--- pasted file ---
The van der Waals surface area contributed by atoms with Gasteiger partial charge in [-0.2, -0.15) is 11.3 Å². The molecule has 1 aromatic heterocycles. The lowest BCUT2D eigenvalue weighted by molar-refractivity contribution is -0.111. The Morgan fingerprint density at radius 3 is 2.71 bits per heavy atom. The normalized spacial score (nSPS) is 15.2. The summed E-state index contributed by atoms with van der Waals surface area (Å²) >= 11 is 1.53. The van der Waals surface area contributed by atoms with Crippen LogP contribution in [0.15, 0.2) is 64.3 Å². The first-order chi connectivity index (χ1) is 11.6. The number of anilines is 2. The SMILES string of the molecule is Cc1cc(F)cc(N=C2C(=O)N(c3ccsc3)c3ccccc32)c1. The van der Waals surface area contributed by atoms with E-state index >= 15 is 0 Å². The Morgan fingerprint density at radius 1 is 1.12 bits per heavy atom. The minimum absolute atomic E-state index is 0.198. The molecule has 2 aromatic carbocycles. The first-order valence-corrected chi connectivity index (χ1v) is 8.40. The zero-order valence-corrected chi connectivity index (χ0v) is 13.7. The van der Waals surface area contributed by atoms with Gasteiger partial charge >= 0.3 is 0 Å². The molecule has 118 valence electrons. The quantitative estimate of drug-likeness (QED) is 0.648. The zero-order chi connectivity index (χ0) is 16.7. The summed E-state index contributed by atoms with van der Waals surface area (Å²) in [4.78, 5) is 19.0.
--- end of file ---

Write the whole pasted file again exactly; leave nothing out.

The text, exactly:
The van der Waals surface area contributed by atoms with Gasteiger partial charge in [-0.2, -0.15) is 11.3 Å². The molecule has 1 aromatic heterocycles. The lowest BCUT2D eigenvalue weighted by molar-refractivity contribution is -0.111. The Morgan fingerprint density at radius 3 is 2.71 bits per heavy atom. The normalized spacial score (nSPS) is 15.2. The summed E-state index contributed by atoms with van der Waals surface area (Å²) >= 11 is 1.53. The van der Waals surface area contributed by atoms with Crippen LogP contribution in [0.15, 0.2) is 64.3 Å². The first-order chi connectivity index (χ1) is 11.6. The number of anilines is 2. The SMILES string of the molecule is Cc1cc(F)cc(N=C2C(=O)N(c3ccsc3)c3ccccc32)c1. The van der Waals surface area contributed by atoms with E-state index >= 15 is 0 Å². The Morgan fingerprint density at radius 1 is 1.12 bits per heavy atom. The minimum absolute atomic E-state index is 0.198. The molecule has 2 aromatic carbocycles. The first-order valence-corrected chi connectivity index (χ1v) is 8.40. The zero-order valence-corrected chi connectivity index (χ0v) is 13.7. The van der Waals surface area contributed by atoms with Gasteiger partial charge >= 0.3 is 0 Å². The molecule has 118 valence electrons. The quantitative estimate of drug-likeness (QED) is 0.648. The zero-order chi connectivity index (χ0) is 16.7. The summed E-state index contributed by atoms with van der Waals surface area (Å²) in [4.78, 5) is 19.0.